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Relationships of S & G

This page is about possible relationships between S (number of singletons) and G (number of groups) -- both variables being components of F (found lines). This is a further exploration, to see what relationships there might be.

Caveats

Penetration

James Irvine (focusing on Y-DNA surname projects) defines a project's penetration as number of participants relative to world population and assigns the designator P to it.

Penetration for most projects is very low, on the order of 1 to 100 participants per 100,000 bearing the surname. Low penetration may disguise any relationship effects from appearing in actual project data.

Actual Data

Actual data at the moment, consists of -- essentially -- one project. The author knows of no other projects with data for comparison. It is, of course, foolhardy to generalize from a sample of one.

Other projects are invited to contribute data for comparison.

Singletons

It is sometimes assumed (unconsciously?) that singletons are artifacts of either NPEs or insufficient sampling ("penetration"). Let me propose, as an alternate view, the "Last Mohican" perspective that some project participants may represent the last surviving male of their patrilines. If true, singletons are essential for a project to have completed surveyed its surname's Y-DNA.

Update Nov. 2016: The above hypothesis holds true only for project members with direct p[aternalancestry of the surname. It does not hold for those who claim maternal relationship to the surname.

Symbols & Notation

Review:

F = G + S

Where F = found lines (an integer), G = number of groups (not total membership of groups, also an integer), S = number of singletons (an integer).
Definitions: A group consists of two or more participants with matching Y-DNA, according to the project's match rules. A singleton is a participant with no matches found within the project.

New Symbols

 T. 

Limits of G & S

S & G are inversely related. For equal project size, if G (through some magical process) is to increase, S must decrease. And if (through another magical process) S is to increase, G must decrease.

To remove the "magical process",  we might imagine different projects with the same target population, but different samplings.

Let’s call the project size N, for number of participants; a change in project size is ΔN; and average Group size is GS. There are three hypothetical scenarios illustrating the limits of S & G.

In the real world, N is not fixed but, mostly & hopefully, increases over time. For ΔN,

At the extremes of F/A,  (0 <=  F/A <= 1):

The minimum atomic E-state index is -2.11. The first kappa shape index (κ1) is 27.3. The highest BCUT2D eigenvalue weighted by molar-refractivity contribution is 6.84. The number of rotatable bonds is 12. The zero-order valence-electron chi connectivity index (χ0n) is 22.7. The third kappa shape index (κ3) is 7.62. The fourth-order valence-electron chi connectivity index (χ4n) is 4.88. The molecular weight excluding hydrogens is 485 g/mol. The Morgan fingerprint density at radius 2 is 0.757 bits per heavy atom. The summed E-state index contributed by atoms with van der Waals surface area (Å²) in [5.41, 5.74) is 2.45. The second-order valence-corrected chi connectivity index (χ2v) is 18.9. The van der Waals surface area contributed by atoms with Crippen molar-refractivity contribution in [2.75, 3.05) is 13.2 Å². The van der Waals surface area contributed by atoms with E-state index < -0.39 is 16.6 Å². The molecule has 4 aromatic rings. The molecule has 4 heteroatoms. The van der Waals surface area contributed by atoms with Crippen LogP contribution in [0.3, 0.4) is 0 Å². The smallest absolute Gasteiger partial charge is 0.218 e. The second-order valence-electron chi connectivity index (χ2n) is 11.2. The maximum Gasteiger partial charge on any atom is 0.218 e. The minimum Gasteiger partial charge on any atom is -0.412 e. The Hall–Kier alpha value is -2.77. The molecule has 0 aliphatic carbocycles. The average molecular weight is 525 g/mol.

At low values of N:

  • At N=1, G=0, S=1,
  • N=2, 0<=G<=1, 0<=S<=2
  • N=3, 0<=G<=1, 0<=S<=3
  • N=4, 0<=G<=2, 0<=S<=4
  • N=5, 0<=G<=2, 0<=S<=5
  • N=6, 0<=G<=3, 0<=S<=6
  • N=7, 0<=G<=3, 0<=S<=7
  • N=8, 0<=G<=4, 0<=S<=8
  • N=9, 0<=G<=4, 0<=S<=9
  • N=10, 0<=G<=5, 0<=S<=10

Gmax follows this law: For even numbers Gmax = N/2 and for odd numbers Gmax = (N-1)/2.
And, Smax = N.

Rates of change between S & G

From the definition of a group as >=2:

Projects with differing target populations

For projects of different target populations, is there any reason why there should be any S-G relationships between one project and another.  Should Adair Y-DNA behave the same as Baker or Cruse?

High penetration levels

Until now, we have assumed low penetration levels which fit with present experience, that is P<<<1, in a range of approximately 10-5 < P < 10-3, . Within this range, the population being sampled is statistically "infinite" relative to sample size.

As N → W (for world population)  -- i.e., P→ 1 -- we might expect G & S to behave differently than at present low penetration levels. This supposes participation in the thousands for rare surnames, in the hundreds of thousands or millions for common surnames.

At P=1 or P≈1, what is the relationship between N, S & G?

At 0.5>= P <=0.9, what is the relationship between N, S & G?

This is a sampling-without-replacement problem in which the sample is large in relation to the population being sampled. .Binomial probabilities apply.

Imagine a bucket of balls of different colors: The number originally in the bucket is W, the number of colors is A (number of ancestral lines), and the number of balls already picked (selected & examined) is N. What are the chances that a ball picked at random will match one or more of the balls previously picked?

With success defined as matching one of the existing groups or singletons -- thus creating a new group --
Pr(k=x), for exactly "k" successes (matches) in "n" trials (new participants):

Pr(k) = n!/[k!*(n-k)!] * (F/A)^k * (1-F/A)^(n-k)

Let k = ΔN = 1.
As n-k → 0, (n-k)! → 1